We evaluated the immunosuppressive activity of three myeloid-derived populations (F4/80+ cells, Ly6G+ cells, and Ly6G Gr-1int cells) that we isolated from RAG tumors (Fig. 3C and D; Supplementary Fig. S4E–S4H). Among the three populations, Ly6G+ cells (PMN-MDSCs) had no immunosuppressive activity against the proliferation of T cells in our coculture assay. F4/80+ cells (TAMs) and Ly6G Gr-1int cells (60% M-MDSCs; 30% TAMs) differed in their immunosuppressive activities. These results suggested that myeloid cells contain subpopulations that differ in their immunosuppressive activities against T cells and that the F4/80+ population (TAMs) showed clear immunosuppressive activity in the mouse RCC RAG model.

The combination treatment of lenvatinib and anti-PD-1 Ab demonstrated strong antitumor activity and prominent tumor shrinkage in the RAG model (Fig. 1). However, the population of M-MDSCs increased after both lenvatinib alone and combination with lenvatinib plus anti-PD-1 Ab, although in both cases, the M-MDSC population was smaller than the TAM population (Fig. 2A). In TBP-3743 murine anaplastic thyroid cancer orthotopic model, lenvatinib treatment increased the population of PMN-MDSCs, and the addition of anti-Gr-1 antibody (MDSC-depletion antibody) improved the antitumor effect of lenvatinib (53). Increases in M-MDSCs might be a resistance mechanism to the lenvatinib–anti-PD-1 Ab combination. It may be interesting to test whether the depletion of M-MDSC in the RAG model enhances the antitumor activity of combination treatment with lenvatinib and anti-PD-1 Ab to overcome the resistance mechanism.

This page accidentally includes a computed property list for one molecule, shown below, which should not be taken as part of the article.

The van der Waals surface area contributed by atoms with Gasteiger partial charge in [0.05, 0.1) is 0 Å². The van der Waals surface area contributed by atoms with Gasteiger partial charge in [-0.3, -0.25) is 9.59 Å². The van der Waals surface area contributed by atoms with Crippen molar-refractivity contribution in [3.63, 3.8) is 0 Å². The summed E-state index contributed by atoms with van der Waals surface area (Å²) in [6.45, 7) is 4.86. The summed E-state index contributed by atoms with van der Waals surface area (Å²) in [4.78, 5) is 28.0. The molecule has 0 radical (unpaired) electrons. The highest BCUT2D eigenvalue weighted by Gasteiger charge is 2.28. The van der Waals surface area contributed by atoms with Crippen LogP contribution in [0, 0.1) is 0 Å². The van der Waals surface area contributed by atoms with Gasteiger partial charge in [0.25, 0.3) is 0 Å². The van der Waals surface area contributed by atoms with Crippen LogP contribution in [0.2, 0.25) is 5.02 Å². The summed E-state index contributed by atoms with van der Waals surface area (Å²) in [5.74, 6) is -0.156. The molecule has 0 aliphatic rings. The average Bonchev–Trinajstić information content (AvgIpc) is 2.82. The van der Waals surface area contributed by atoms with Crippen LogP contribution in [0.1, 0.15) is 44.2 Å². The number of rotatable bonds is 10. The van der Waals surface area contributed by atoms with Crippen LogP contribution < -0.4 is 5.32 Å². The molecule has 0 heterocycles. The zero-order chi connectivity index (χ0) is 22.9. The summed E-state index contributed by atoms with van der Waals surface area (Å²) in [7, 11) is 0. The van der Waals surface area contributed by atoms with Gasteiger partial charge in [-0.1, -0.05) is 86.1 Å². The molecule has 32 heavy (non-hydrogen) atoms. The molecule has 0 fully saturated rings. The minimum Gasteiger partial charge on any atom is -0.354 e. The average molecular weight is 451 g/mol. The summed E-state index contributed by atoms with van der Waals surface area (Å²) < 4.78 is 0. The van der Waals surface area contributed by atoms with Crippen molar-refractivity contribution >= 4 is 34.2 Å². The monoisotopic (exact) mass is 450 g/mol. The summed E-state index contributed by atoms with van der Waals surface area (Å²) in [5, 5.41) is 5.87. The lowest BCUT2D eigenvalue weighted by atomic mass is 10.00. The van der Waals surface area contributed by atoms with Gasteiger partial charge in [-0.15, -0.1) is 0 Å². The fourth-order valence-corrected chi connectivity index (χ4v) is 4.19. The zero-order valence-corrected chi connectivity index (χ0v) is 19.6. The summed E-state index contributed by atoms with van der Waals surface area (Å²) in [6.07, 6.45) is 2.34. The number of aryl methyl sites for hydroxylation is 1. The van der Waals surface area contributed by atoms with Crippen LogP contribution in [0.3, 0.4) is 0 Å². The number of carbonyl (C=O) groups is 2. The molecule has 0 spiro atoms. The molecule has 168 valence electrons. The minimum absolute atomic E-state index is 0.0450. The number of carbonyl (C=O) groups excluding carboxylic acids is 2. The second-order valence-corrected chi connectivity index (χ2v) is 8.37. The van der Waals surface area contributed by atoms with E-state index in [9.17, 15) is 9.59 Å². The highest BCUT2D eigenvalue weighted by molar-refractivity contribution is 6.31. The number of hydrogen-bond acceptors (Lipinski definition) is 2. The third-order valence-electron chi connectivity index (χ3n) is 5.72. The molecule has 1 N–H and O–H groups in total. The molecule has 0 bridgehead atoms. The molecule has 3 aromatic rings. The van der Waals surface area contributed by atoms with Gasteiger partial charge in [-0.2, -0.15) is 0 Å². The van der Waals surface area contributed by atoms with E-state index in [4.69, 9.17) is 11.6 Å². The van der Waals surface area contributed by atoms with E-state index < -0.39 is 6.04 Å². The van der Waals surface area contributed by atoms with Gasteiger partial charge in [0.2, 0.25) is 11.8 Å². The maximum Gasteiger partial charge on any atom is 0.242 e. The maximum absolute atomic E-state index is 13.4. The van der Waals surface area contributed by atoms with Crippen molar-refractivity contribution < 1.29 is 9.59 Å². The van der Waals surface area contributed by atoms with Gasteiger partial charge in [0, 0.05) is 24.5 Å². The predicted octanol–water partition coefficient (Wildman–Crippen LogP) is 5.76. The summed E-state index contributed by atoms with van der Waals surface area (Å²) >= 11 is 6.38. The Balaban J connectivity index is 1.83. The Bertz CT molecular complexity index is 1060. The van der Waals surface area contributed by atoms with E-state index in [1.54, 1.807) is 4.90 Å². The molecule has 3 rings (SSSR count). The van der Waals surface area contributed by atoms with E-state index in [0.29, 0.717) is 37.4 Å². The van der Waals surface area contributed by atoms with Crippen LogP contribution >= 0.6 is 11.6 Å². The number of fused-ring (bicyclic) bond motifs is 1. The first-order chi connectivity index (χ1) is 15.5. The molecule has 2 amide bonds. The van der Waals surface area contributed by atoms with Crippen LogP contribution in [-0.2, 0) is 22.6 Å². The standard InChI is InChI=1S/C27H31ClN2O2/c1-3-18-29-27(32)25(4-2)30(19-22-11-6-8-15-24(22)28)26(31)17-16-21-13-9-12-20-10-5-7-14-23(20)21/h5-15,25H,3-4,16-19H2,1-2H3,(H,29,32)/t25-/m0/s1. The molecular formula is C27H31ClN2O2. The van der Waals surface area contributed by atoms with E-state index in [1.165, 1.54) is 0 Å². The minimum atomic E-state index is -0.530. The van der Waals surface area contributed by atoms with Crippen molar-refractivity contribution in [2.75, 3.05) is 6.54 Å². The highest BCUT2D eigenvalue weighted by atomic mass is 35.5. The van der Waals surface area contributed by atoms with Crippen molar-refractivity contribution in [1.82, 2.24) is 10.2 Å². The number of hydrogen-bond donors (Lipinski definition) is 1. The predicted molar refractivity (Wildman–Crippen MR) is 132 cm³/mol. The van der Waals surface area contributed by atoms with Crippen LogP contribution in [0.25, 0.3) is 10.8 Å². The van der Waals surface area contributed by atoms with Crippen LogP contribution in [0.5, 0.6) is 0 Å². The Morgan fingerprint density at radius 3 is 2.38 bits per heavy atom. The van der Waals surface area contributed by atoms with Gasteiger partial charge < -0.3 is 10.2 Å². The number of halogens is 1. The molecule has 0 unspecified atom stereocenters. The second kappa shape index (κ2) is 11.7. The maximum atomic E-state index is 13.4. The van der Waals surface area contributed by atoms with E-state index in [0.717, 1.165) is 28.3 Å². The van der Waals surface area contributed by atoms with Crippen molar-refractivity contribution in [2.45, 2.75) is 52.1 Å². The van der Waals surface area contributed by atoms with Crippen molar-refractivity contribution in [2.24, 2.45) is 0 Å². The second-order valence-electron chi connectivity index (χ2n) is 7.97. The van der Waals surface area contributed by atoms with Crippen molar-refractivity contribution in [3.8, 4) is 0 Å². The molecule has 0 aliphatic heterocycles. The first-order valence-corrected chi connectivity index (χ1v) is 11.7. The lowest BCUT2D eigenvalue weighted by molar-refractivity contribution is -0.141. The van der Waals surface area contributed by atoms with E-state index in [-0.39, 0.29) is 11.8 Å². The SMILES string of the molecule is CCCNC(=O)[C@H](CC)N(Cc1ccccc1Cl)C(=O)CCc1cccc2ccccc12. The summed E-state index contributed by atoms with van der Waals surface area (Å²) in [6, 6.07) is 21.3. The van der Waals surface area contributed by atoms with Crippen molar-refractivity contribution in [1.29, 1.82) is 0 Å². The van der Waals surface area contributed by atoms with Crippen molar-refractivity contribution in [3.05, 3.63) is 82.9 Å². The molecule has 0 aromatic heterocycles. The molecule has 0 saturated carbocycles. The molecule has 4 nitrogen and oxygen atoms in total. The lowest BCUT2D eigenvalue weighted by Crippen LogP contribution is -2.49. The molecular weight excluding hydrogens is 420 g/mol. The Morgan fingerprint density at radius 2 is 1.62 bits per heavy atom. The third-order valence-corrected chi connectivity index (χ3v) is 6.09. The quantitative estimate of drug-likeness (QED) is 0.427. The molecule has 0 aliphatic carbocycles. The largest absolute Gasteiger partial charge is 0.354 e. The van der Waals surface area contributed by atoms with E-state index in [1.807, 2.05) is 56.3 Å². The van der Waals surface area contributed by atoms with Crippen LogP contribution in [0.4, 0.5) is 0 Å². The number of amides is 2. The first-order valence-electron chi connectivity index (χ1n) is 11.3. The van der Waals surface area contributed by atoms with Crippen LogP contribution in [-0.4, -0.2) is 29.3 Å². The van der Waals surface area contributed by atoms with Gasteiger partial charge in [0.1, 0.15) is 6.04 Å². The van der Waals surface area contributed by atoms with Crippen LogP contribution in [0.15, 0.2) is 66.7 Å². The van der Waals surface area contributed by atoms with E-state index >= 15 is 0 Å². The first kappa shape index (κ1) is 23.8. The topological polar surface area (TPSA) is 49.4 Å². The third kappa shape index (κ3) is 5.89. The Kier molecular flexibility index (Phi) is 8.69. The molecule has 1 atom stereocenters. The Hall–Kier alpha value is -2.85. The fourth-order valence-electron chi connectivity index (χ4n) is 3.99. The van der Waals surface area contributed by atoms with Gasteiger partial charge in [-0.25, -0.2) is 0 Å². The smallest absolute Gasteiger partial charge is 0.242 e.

In human hepatocellular carcinoma cell lines that highly express FGF19, such as HuH7 and JHH7 (44, 45), FGFR4 is constitutively activated, and this activation might inhibit the expression of IFNγ target genes and molecules. We found that both lenvatinib and E7090 further increased the expression of IFNγ-regulated genes and molecules in both HuH7 and JHH-7 cells, while in JHH-7 cells, the induction of IFNγ-target genes was more prominent with lenvatinib than with E7090 (Supplementary Fig. S6B). This outcome may reflect differences in the tyrosine kinase inhibitory profiles between lenvatinib (pan-FGFR1–4) and E7090 (selective against FGFR1–3), because in JHH-7 cells, the FGF signaling pathway might be activated primarily via FGFR4.